By Guy Robarts
BBC News business reporter
Dreaming of escaping the shackles of your office and working from home? Think again.
Working from home isn't always such a bright idea
Most people who turn this fantasy into reality find themselves having to endure conditions as cramped and uncomfortable as in a Victorian sweatshop.
Running away from the office and hiding behind a home computer is all the rage as more and more companies adopt flexible working practices.
Around eight million people in the UK are working from home, avoiding the dubious delights of delayed trains, contra flows and office politics, to spend more time with their spouse, dog, or screaming child.
There's no need to get dressed in the morning, shaved and/or made-up and the pin-striped suit can be fed to the moths.
Keen home workers wax lyrical about the benefits of taking a break whenever they feel like it, nipping outside to water the plants, and having lunch with their children.
However, unless you are wealthy enough to build an office extension or you have a garden shed to decamp to, working from home can be a fast track to job dissatisfaction.
Less than 50% of people who work from home are satisfied with their home office space, with a quarter of them forced to work in the kitchen, 37% in the spare room and 10% "hotdesking" it to anywhere they can find, according to a survey by Lexmark.
The distant memory of your air-conditioned office, gossiping with workmates around the water cooler, may seem all the sweeter when you're sitting alone in a rickety chair in some far corner of your living room.
Working from home is a bit of an oxymoron. Homes are for families, relaxation and socialising. Setting up an office in your living room can spoil the ambience. Filing cabinets look incongruous next to a sofa.
An office lands in the back yard
Over three-quarters of home workers have found themselves working in a cramped and cluttered space, and over 50% of those surveyed said they did not have enough room to work effectively.
Over a third lived in the dark ages; having to work in a room with no natural light, such as a cellar.
The high-tech age that has freed up employees to work from home also means their floors may be scattered with 10 or more cables linking to PCs, printers, scanners, fax machines, copiers, PDAs and their mountain of chargers.
"I set up a mini office in the corner of our sitting room. Now there's a nest of wires sitting in the corner. Not very attractive, but serves the purpose," says Garance Wimmer, a London-based translator who works from home.
"I think the key to working from home is to make sure your makeshift office doesn't take away from the rest of the house. If you've got the space use a spare room or even a garden shed."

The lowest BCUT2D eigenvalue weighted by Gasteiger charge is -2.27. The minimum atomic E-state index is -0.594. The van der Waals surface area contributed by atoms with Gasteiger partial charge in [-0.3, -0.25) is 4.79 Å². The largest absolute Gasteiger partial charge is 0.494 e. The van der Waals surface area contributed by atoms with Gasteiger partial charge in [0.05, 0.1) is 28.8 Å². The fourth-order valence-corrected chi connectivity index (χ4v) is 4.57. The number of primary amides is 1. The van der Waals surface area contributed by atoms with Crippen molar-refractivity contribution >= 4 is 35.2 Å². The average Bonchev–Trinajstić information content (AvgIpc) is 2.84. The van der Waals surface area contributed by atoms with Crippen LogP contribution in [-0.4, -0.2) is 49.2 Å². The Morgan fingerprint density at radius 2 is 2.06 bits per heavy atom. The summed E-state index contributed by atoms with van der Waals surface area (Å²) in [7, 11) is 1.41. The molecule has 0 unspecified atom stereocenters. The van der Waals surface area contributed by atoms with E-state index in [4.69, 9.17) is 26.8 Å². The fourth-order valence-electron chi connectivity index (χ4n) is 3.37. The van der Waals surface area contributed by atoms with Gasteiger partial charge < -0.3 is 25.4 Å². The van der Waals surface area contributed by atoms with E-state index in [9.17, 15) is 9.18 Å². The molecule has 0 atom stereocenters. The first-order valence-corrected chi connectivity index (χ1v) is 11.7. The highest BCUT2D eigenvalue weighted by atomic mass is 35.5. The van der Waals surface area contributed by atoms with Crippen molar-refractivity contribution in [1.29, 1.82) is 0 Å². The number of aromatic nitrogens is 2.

Despite the sobering reality of home working, most people still perceive it as a healthier, more productive option to the traditional office and believe that the upsides outweigh the downsides.
Freedom and flexibility to chose the hours you work, with no one watching over you as you do so are enough to persuade people to put up with the more inconvenient aspects.
Better out than in
The ideal solution to eliminate some of the disadvantages is to soup up your garden shed, if you have one.
Home workers can send a fax and watch squirrels all at the same time
Failing that there are companies sprouting up which can build one for you.
One of these, Henley Garden Offices, says the market for personal offices in the garden is blossoming.
"Our sales doubled this year, and grew by 700% last year," said Charles Dalton, managing director of Garden Office.
And now more and more firms are basing their workforces at home to save money on renting office space.
"Our customer base is changing towards the people who are being kicked out from their corporate base," Mr Dalton said.
Building an office in the garden can also boost the price of your home, according to estate agents. Spending £5,000 on an outdoor office can add up to £15,000 to the value of a home.
Curiously, contrary to expectations of an easier life, one of the challenges facing professional home workers has been a tendency to overdo it and work too hard, according to a survey by the Economic and Social Research Council.
Many have found themselves unable to "escape" work, extending their hours into the evenings and the weekends.
But whatever the potential downsides, tripping up on a daisy on the way from the back door to your garden office could be the closest you ever come to experiencing a stressful journey to work.
Are you depressed by your desk? Wild about your workstation? Or just happy with your headquarters?
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